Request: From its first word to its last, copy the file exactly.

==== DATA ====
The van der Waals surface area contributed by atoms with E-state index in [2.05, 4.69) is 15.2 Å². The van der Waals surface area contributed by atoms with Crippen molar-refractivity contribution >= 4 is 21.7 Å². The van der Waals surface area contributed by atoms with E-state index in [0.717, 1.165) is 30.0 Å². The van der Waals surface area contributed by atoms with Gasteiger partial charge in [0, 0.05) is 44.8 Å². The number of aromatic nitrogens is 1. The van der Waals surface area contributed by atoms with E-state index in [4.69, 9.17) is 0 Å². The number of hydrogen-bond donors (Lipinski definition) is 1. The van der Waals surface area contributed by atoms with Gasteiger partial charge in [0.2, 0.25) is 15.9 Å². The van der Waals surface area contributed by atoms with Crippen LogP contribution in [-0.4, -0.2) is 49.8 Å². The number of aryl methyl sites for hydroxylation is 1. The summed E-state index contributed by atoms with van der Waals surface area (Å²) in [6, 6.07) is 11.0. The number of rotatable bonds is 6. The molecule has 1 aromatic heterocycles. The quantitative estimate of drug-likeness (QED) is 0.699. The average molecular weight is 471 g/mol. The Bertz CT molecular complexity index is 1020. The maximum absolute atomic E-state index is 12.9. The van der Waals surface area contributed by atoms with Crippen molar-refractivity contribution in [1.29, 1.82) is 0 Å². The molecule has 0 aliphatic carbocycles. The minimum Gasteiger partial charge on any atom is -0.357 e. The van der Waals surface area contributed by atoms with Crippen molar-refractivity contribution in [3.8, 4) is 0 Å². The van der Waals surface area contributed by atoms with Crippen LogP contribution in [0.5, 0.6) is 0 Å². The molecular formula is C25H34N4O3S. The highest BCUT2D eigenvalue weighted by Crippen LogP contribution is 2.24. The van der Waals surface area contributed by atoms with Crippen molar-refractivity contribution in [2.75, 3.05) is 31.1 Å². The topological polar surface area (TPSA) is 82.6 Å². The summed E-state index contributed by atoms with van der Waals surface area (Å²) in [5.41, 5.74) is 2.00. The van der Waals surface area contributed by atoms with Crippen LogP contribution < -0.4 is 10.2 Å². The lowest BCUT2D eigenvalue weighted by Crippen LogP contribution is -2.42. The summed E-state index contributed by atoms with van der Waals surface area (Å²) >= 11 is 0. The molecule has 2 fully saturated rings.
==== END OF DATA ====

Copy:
The van der Waals surface area contributed by atoms with E-state index in [2.05, 4.69) is 15.2 Å². The van der Waals surface area contributed by atoms with Crippen molar-refractivity contribution >= 4 is 21.7 Å². The van der Waals surface area contributed by atoms with E-state index in [0.717, 1.165) is 30.0 Å². The van der Waals surface area contributed by atoms with Gasteiger partial charge in [0, 0.05) is 44.8 Å². The number of aromatic nitrogens is 1. The van der Waals surface area contributed by atoms with E-state index in [4.69, 9.17) is 0 Å². The number of hydrogen-bond donors (Lipinski definition) is 1. The van der Waals surface area contributed by atoms with Gasteiger partial charge in [0.2, 0.25) is 15.9 Å². The van der Waals surface area contributed by atoms with Crippen LogP contribution in [-0.4, -0.2) is 49.8 Å². The number of aryl methyl sites for hydroxylation is 1. The summed E-state index contributed by atoms with van der Waals surface area (Å²) in [6, 6.07) is 11.0. The number of rotatable bonds is 6. The molecule has 1 aromatic heterocycles. The quantitative estimate of drug-likeness (QED) is 0.699. The average molecular weight is 471 g/mol. The Bertz CT molecular complexity index is 1020. The maximum absolute atomic E-state index is 12.9. The van der Waals surface area contributed by atoms with Crippen molar-refractivity contribution in [1.29, 1.82) is 0 Å². The molecule has 0 aliphatic carbocycles. The minimum Gasteiger partial charge on any atom is -0.357 e. The van der Waals surface area contributed by atoms with Crippen molar-refractivity contribution in [3.8, 4) is 0 Å². The van der Waals surface area contributed by atoms with Crippen LogP contribution in [0.5, 0.6) is 0 Å². The molecular formula is C25H34N4O3S. The highest BCUT2D eigenvalue weighted by Crippen LogP contribution is 2.24. The van der Waals surface area contributed by atoms with Crippen molar-refractivity contribution in [2.75, 3.05) is 31.1 Å². The topological polar surface area (TPSA) is 82.6 Å². The summed E-state index contributed by atoms with van der Waals surface area (Å²) in [5.41, 5.74) is 2.00. The van der Waals surface area contributed by atoms with Crippen LogP contribution < -0.4 is 10.2 Å². The lowest BCUT2D eigenvalue weighted by Crippen LogP contribution is -2.42. The summed E-state index contributed by atoms with van der Waals surface area (Å²) >= 11 is 0. The molecule has 2 fully saturated rings.